– user2500
Jan 25, 2016 at 10:30

First of all - a number must not occur twice, that is implied since we're talking about permutations. So filling the table with a simple random(255) function won't work.

Secondly, you need to ensure that there are no premature recurrence patterns:

Consider the values 1,2,3,4 - the permutation table 4,3,2,1 is not a very good one because of its short cyclic properties, i.e. 1 -> 4, 4 -> 1. Likewise with 4,2,3,1 or 1,2,3,4. The optimal tables take you all the way through all positions: 3,1,4,2 or 2,4,1,3.

This property becomes increasingly important as you increase the number of dimensions and perform recursive lookups.

However this approach alone may create clusters of too similar values, which may or may not be wanted, which leads me to next point.

Thirdly, When you generate a table with the non cyclic properties, you need to step through remaining unassigned indices in a random manner. When possible constrain the random step distance here to a certain min and max range, e.g. 5..120 to avoid clustered groups of similar values. These numbers are worth experimenting with.

• Welcome to Computer Graphics SE! Re your second point, I looked at the cyclic decomposition of the permutation table used by Perlin. It consists of multiple cycles of lengths {4, 121, 89, 12, 4, 15, 4, 6}, so apparently that's good enough? (Or maybe it isn't and a different permutation table would be even "better"? Although I'm not sure a human could perceive the difference. Or is actually better to have multiple cycles?) I'm not following your third point. A uniform random distribution of what? And what step distance do you mean? Jan 25, 2016 at 11:29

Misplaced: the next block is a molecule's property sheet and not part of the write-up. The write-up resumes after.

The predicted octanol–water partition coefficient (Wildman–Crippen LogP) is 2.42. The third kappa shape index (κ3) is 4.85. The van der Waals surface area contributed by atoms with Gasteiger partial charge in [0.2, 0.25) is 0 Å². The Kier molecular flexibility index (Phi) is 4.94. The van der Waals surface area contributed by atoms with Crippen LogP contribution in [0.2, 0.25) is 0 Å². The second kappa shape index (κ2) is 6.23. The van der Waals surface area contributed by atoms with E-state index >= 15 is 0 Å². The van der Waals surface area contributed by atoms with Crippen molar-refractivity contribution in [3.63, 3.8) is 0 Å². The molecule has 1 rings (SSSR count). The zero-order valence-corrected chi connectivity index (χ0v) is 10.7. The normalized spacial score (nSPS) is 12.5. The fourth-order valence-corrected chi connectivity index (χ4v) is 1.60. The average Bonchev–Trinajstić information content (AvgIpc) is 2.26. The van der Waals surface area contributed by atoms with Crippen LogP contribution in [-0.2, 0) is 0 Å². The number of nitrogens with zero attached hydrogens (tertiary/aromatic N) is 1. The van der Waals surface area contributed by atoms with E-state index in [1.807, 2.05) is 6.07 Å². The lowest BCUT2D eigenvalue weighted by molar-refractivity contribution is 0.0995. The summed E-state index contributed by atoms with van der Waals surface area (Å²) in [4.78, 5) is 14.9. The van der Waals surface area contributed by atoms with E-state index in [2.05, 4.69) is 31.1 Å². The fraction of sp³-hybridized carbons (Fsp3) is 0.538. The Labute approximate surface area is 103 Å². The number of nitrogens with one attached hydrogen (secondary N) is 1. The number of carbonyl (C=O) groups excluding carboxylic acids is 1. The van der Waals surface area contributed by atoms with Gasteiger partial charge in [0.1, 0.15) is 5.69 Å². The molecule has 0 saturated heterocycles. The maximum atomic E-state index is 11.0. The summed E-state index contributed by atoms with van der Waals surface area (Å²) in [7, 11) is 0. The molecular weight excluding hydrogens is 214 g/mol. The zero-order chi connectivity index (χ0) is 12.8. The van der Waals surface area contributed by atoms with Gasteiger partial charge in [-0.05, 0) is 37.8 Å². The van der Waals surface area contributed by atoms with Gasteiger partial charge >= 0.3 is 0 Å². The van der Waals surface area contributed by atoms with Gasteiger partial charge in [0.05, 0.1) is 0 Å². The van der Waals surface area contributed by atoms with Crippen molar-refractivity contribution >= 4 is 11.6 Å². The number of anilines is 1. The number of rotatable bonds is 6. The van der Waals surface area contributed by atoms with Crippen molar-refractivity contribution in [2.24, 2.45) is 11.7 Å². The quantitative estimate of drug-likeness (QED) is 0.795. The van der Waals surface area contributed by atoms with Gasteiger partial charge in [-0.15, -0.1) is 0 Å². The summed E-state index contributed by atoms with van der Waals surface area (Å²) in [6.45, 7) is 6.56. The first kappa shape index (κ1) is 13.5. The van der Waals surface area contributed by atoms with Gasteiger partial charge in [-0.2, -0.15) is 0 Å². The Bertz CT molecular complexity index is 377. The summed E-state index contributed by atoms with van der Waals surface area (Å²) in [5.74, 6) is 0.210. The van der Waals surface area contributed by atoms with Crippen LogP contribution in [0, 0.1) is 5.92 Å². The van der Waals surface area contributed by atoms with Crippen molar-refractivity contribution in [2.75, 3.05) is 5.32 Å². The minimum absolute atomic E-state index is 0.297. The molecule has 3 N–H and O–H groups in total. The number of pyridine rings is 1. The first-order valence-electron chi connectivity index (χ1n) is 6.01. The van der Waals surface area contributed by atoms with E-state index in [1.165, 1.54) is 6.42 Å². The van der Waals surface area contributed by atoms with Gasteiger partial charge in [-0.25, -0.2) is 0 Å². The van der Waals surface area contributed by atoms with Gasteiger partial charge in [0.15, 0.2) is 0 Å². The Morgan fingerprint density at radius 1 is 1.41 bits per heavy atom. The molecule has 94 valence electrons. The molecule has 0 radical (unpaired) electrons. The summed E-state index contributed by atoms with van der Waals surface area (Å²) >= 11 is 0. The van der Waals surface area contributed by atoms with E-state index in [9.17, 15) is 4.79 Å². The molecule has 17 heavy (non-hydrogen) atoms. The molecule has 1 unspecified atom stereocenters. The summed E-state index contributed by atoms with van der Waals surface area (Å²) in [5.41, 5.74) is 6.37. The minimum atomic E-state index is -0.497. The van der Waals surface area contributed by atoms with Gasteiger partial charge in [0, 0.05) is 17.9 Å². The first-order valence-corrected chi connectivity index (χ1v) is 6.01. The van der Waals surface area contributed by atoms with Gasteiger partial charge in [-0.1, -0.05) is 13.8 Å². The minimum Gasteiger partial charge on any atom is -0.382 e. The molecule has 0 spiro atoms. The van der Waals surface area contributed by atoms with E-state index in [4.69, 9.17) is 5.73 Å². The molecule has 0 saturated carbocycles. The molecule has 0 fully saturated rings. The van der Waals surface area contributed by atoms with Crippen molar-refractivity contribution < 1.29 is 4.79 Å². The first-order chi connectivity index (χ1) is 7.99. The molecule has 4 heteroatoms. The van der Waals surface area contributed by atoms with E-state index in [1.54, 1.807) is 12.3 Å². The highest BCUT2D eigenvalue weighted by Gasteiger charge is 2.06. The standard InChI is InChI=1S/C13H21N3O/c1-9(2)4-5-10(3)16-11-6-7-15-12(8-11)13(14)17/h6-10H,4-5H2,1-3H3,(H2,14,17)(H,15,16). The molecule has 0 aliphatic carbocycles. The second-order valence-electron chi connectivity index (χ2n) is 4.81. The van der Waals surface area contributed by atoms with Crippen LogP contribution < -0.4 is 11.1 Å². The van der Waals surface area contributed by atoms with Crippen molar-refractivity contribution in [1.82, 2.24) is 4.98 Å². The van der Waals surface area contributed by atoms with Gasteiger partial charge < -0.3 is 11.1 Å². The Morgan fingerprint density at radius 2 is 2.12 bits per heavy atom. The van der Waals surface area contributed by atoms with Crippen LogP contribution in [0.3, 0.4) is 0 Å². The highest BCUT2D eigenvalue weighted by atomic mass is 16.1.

• Thanks! Yeah, that was quite cryptic I guess. It was years ago I experimented with this, so I don't recall the exact implementation, but when you have the implementation for the optimal path generation, it should become evident that you pick random positions of what is left of unused indices - it is that random step length I refer to. I updated the answer Jan 25, 2016 at 11:53

One possibility might be to borrow from the cryptographic community and, in particular, the 8-bit to 8-bit substitution used in the AES/Rijndael cipher. The table and code to generate it can be found on wikipedia.

I'd guess that, in order to generate up to 256 additional tables, you could just do something like:

Func(U8 input, U8 TableNum) = SBox( (TableNum + Sbox(input)) Mod256 )


(since the SBox function is quite non-linear)

Having said that, (and please forgive me if I've got some of the details wrong) in a past life I implemented Perlin noise using a relatively simple RNG/Hash function but found the correlation in X/Y/Z due to my simple mapping of 2 or 3 dimensions to a scalar value was problematic. I found that a very simple fix was just to use a CRC, eg. something like

InputToRNGHash = CRC(Z xor CRC( Y xor CRC(X))).


Given CRCs intrinsics may be built in to CPU HW, this can be fast approach.